The Fault Lays on Our Policies. The Problem, the Solution and How We Go from Here.
As an EMS provider, lecturer and scientific researcher, I sometimes find that my practice often clashes with what I preach. In EMS, we tend to do things on the ambulance merely because, well, that’s the way it’s always been. Despite the establishment of national EMS curriculum standards, EMTs, paramedics and other first aid providers still carry out practices that simply are not evidence based. It is a fault that certainly does not rest of the providers who work diligently every day to keep us safe, but on the structures that be.
- Managing COVID-19: Applying an Asymmetric Solution to an Asymmetric Problem
- Regions Hospital (MN) Community Paramedic Response to COVID-19
- IAFC Supports Vaccine Prioritization for First Responders
During the ominous and unprecedented era of COVID-19, we would like to think that our responding emergency healthcare providers on the frontlines are prepared with the training, equipment and administrative organization necessary to tackle this pandemic head on; but the truth, as recent science has shown, is that we are far from it.
On May 3, 2020, the EMS Pandemic Response Research Lab at the Bard College Network published preliminary findings from a national study on EMS resource capacity and competency amid COVID-19 in the United States.1 The findings, albeit disheartening, were not surprising.
Like most other countries, EMS organizations were funded by the federal government beginning in the 1960s when Congress adopted legislation to support funding to local first aid squads, volunteer ambulances and other EMS agencies. This lasted until 1981, when the Omnibus Budget Reconciliation Act cut off categorical funding at the federal level to states, which in turn forced local and state governments to search for funds to support EMS and ensure the quality of emergency care on their own.2
This ultimately led to the lack of national oversight in EMS, leaving communities of lower socioeconomic status to suffer disproportionately from reduced quality of care, ultimately leading to many social inequalities. Today, the unfortunate reality is that the quality of care you get when you call 911 can vary depending on the zip code you call from.3-5
During the time of the novel coronavirus, it has now become more pressing than ever to investigate this further. In an effort to address the areas where EMS providers and agencies need the most support, our research team has conducted a national study involving 192 active EMS personnel participants in 47 U.S. states (including the District of Columbia).
One of the lab’s studies, available publicly in Cell Press, revealed that regular decontamination of EMS equipment after patient contact is not a regular practice. In fact, 43% of personnel report that they do not sanitize their stethoscope on a frequent basis.1
Additionally, about a third of surveyed personnel were unsure of when a COVID-19 patient was infectious. It is becoming increasingly evident that decontamination practices and pandemic response training are extremely lacking, and it could be costing people their lives.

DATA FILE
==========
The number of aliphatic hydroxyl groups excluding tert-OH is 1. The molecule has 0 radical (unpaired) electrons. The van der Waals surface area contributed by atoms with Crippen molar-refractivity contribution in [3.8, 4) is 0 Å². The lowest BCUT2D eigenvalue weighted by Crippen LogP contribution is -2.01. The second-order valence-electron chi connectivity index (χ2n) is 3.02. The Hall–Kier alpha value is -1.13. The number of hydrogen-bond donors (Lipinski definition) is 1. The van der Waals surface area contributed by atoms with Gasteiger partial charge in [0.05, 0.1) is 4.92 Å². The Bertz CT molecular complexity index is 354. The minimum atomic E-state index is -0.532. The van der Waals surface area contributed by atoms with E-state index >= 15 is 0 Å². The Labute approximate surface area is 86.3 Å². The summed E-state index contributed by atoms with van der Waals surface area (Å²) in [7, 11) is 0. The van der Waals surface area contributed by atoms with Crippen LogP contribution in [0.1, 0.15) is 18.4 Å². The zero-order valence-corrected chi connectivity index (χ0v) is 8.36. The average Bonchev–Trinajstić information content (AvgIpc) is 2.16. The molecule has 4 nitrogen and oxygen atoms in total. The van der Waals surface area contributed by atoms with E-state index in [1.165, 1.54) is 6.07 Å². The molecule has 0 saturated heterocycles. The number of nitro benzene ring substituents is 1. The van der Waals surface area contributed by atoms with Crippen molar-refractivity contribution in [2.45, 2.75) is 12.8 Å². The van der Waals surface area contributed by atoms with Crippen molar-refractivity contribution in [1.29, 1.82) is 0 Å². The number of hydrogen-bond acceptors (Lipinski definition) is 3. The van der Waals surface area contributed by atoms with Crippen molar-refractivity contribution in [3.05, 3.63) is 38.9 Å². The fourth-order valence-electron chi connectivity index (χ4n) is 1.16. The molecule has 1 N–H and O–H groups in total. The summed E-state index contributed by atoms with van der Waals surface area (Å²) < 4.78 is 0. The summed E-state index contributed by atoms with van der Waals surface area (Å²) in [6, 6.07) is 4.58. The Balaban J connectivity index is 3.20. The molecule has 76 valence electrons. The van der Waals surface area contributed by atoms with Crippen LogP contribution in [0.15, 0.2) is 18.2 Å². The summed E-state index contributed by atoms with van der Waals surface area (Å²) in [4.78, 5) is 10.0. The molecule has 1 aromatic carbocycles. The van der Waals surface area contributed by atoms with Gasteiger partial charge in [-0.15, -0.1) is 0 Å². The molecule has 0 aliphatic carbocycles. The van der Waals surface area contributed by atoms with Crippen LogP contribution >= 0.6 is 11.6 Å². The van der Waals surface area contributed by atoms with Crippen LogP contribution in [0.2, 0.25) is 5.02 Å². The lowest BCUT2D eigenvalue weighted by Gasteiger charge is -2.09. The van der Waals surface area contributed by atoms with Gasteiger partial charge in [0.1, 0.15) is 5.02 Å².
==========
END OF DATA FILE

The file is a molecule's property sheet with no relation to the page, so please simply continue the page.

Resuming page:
COVID-19 has already taken the lives of several FDNY emergency medical workers who were department veterans and worked on post-9/11 recovery efforts. Understandably, it is incredibly difficult to develop an evidence based pandemic protocol when the evidence simply does not yet exist.
Although these are certainly unprecedented times, our optimism lays in our ability to quickly learn from our shortcomings.
- We can look into using SARS-Cov-2 detection methods to assess the efficacy of current EMS unit and equipment decontamination protocols.6
- We can create federal recommendations for EMS agencies that encourage the practice of patient to provider distancing, ration guidelines for personal protective equipment (PPE), and suspected COVID-19 positive patient response.
- We can write a new chapter into specialized pandemic response in new editions of EMS textbooks, and we can use these case studies of COVID-19 patients in the EMS classroom.
After all, we owe it to our patients, our first responders everywhere, and their families.
1. Ventura, Christian, et al. “Emergency Medical Services Resource Capacity and Competency amid COVID-19 in the United States: Preliminary Findings from a National Survey.” Heliyon, vol. 6, no. 5, 2020, doi:10.1016/j.heliyon.2020.e03900.
2. Emergency Medical Services at the Crossroads. National Academies Press, 2007.
3. Ebrahimian, Abbasali, et al. “Exploring Factors Affecting Emergency Medical Services Staffs’ Decision about Transporting Medical Patients to Medical Facilities.” Emergency Medicine International, vol. 2014, 2014, pp. 1–8., doi:10.1155/2014/215329.
4. Mitchell, Michael J., et al. “Socioeconomic Status Is Associated with Provision of Bystander Cardiopulmonary Resuscitation.” Prehospital Emergency Care, vol. 13, no. 4, 2009, pp. 478–486., doi:10.1080/10903120903144833.
5. Villani, Melanie, et al. “Geographical Variation of Diabetic Emergencies Attended by Prehospital Emergency Medical Services Is Associated with Measures of Ethnicity and Socioeconomic Status.” Scientific Reports, vol. 8, no. 1, 2018, doi:10.1038/s41598-018-23457-5.
6. Gibson, Cody Vaughn. “Emergency Medical Services Oxygen Equipment: a Fomite for Transmission of MRSA?” Emergency Medicine Journal, 2018, doi:10.1136/emermed-2018-207758.